ODM chairman and Suba South MP John Mbadi has bolted out of the hotly contested Homa Bay gubernatorial race to focus on selling the candidacy of Azimio la Umoja presidential hopeful Raila Odinga.
Mr Mbadi’s decision to withdraw from the race to succeed Governor Cyprian Awiti now narrows it to Homa Bay Woman Representative Gladys Wanga, former Nairobi governor Evans Kidero, former Kasipul Kabondo MP Joseph Magwanga and Deputy Governor Hamilton Orata. They will square it out in nominations set for next month.
Mr Mbadi, the minority leader in the National Assembly, said on Monday that although the decision was difficult to make, he had to do it so as to focus on supporting Mr Odinga’s campaign.
“What has, however, made it doable is my unquestioned commitment to the ODM national agenda, the quest for national growth and stability and of course my unwavering support for Raila Odinga’s presidential bid,” he said.
The Suba South MP, while thanking his supporters, also said he would focus on ensuring that ODM sweeps the majority of seats in the August General Election.
“In the interest of these, I have today withdrawn my bid from the Homa Bay County gubernatorial race,” said Mr Mbadi, who has been MP for 15 years.
“I will therefore henceforth place more effort in the Azimio presidential bid and the nationwide bid to have ODM secure as many seats as possible, tasks I am sure I can positively add value to.”
Mr Mbadi’s withdrawal came hours after Mr Kidero dismissed information circulating in Homa Bay WhatsApp groups that he was planning to join the Democratic Action Party of Kenya (DAP-K).
But he asked his followers to prepare for the party primaries slated for April 18 while reaffirming his commitment to ODM.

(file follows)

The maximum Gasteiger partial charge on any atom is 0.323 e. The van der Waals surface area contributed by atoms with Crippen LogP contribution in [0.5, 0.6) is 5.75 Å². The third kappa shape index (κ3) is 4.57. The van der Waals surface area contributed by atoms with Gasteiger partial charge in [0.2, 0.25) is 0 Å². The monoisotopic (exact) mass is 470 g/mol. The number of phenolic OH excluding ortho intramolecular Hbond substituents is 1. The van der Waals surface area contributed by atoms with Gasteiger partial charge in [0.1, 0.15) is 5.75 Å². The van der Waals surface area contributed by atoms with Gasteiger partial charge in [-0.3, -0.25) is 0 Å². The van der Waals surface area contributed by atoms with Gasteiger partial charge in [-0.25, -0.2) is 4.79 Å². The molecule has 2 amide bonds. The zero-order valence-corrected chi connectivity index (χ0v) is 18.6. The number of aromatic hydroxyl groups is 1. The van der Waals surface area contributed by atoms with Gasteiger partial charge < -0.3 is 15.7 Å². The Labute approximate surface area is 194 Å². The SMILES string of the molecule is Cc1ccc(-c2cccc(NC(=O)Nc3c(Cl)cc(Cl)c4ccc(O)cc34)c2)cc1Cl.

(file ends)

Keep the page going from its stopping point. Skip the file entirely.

“Please avoid the rumours being propagated by desperate groups. ODM is a democratic entity and no one will be favoured. The will of Homa Bay people will be exercised by the people of Homa Bay,” Mr Kidero said.
Mr Orata, the deputy governor, confirmed to the Nation that he had hit the campaign trail as he seeks to succeed his boss and he is banking on his 10 years of experience as deputy to ascend to the country’s top seat.
He said he is not in the race because someone has told him to do so but due to his understanding of how devolution works to improve the livelihoods of Kenyans.
“I am firmly in the August race. None of those who I am competing with have the kind of experience when it comes to matters of county governance,” he told the Nation.
He added: “I did not want to start campaigns early because it could be portrayed as sabotaging my boss. As a deputy, you must be loyal, not like William Ruto’s scenario with President Uhuru Kenyatta.”
In April 2019, Governor Awiti delegated his duties to Mr Orata as he took time off to recover after surgery.
This is after the governor, who had not been seen in public for some time, returned to Kenya following an operation on his eye in Germany.
By then, Mr Awiti’s absence had sparked speculation about his ability to run the county, with local politicians criticising its operations.